Lamenting the loss of another piece of history

TODAY Voices
Nov 15, 2011

Lamenting the loss of another piece of history
by Dr Gan Su-lin

It started innocently enough; a notice in the newspapers about a Chinese cemetery making way for an MRT depot. This prompted me, in early 2008, to drive over with some colleagues for a look-see.

That visit saw us spending the next 13 months actively collecting information, oral histories, and documenting exhumation and temple-related rituals. Our photos reveal that we literally watched as the verdant serenity and historical riches of Kwong Hou Sua Cemetery (KHS) off Woodlands Road were utterly and irrevocably erased.

The lush greenery with its bird calls and cicada shrill were steadily replaced with the stink of excavator fumes and the barren lifelessness of uprooted trees and shrubbery. Pieces of once beautiful carved headstones and statuary lying, incongruously, in neat piles of smashed rubble.

Our work in KHS helped me realise I did not feel rooted to Singapore because I had few people, place and thing markers that made me feel proud of Singapore.

Physical markers I valued from childhood and adolescence - such as the National Theatre, National Library and what I remember as Pasir Panjang Beach - have been, like KHS, obliterated.

I do not envy our urban planners who must balance the need for modernisation with conservation. It is the work they are doing that helps keep Singapore an attractive place for investors whose contributions to our nation's economic wealth and comparatively advanced national development afford me the luxury of railing against policies with which I might not always agree.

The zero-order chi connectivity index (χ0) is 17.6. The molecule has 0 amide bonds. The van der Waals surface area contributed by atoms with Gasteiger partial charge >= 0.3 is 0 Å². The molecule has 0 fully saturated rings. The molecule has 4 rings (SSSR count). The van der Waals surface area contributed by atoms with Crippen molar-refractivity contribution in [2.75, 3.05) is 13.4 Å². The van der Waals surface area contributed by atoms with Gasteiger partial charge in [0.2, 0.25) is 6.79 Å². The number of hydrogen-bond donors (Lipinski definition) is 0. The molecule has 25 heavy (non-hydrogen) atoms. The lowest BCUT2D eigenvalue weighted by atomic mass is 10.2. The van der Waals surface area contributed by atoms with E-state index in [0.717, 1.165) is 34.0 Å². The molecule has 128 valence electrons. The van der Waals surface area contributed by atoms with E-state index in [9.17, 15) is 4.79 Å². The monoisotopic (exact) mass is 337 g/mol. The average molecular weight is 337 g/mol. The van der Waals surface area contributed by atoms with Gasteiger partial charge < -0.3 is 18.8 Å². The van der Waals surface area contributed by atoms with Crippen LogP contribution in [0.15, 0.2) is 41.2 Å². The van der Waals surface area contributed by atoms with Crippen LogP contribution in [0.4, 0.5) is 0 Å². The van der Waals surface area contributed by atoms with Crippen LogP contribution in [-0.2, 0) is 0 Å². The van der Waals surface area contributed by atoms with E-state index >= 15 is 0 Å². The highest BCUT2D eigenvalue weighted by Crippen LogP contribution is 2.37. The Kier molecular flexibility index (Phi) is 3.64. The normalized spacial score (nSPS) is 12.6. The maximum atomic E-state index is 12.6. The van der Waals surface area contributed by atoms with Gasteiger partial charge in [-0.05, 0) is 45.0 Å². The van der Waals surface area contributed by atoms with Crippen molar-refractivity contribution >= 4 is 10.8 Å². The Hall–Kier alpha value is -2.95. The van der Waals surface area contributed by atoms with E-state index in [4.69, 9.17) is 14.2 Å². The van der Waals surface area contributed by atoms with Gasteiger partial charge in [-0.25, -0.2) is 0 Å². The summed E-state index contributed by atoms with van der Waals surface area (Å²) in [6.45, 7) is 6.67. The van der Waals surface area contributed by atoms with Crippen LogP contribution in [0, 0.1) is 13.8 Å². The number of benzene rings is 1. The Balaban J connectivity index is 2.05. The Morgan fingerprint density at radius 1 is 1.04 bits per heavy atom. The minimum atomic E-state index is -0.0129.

Still, with each generation, our memories of our beginnings grow dimmer. How can we feel proud of and rooted to a home that offers mostly transient proof points for belonging?

How do we reconcile today's push for character education when our forefathers along with ecological riches and cultural heritage are ploughed under to ease traffic congestion?

With each visit to Bukit Brown, I have again felt the pain from the destruction of Kwong Hou Sua.

I lament the looming loss of the irreplaceable tangible history of our nation. I lament that we selectively remember the past that has made possible much of the present. Worse, that we have failed to systematically record and recount these stories so that our progeny and theirs will remember the many sacrifices and gifts that built Singapore.

Yet, in all my lamentations, I am also grateful for the gifts I have received through my cemetery documentation work. The people I have met, stories that have inspired me, lessons that I have learned, values that have been reinforced. I have been spurred to trace my Chinese Peranakan heritage and to learn more about Chinese culture and customs. These have, in turn, done more for my sense of Chinese-ness than did years of being forced to learn Mandarin.

Dr Gan Su-lin is with Republic Polytechnic.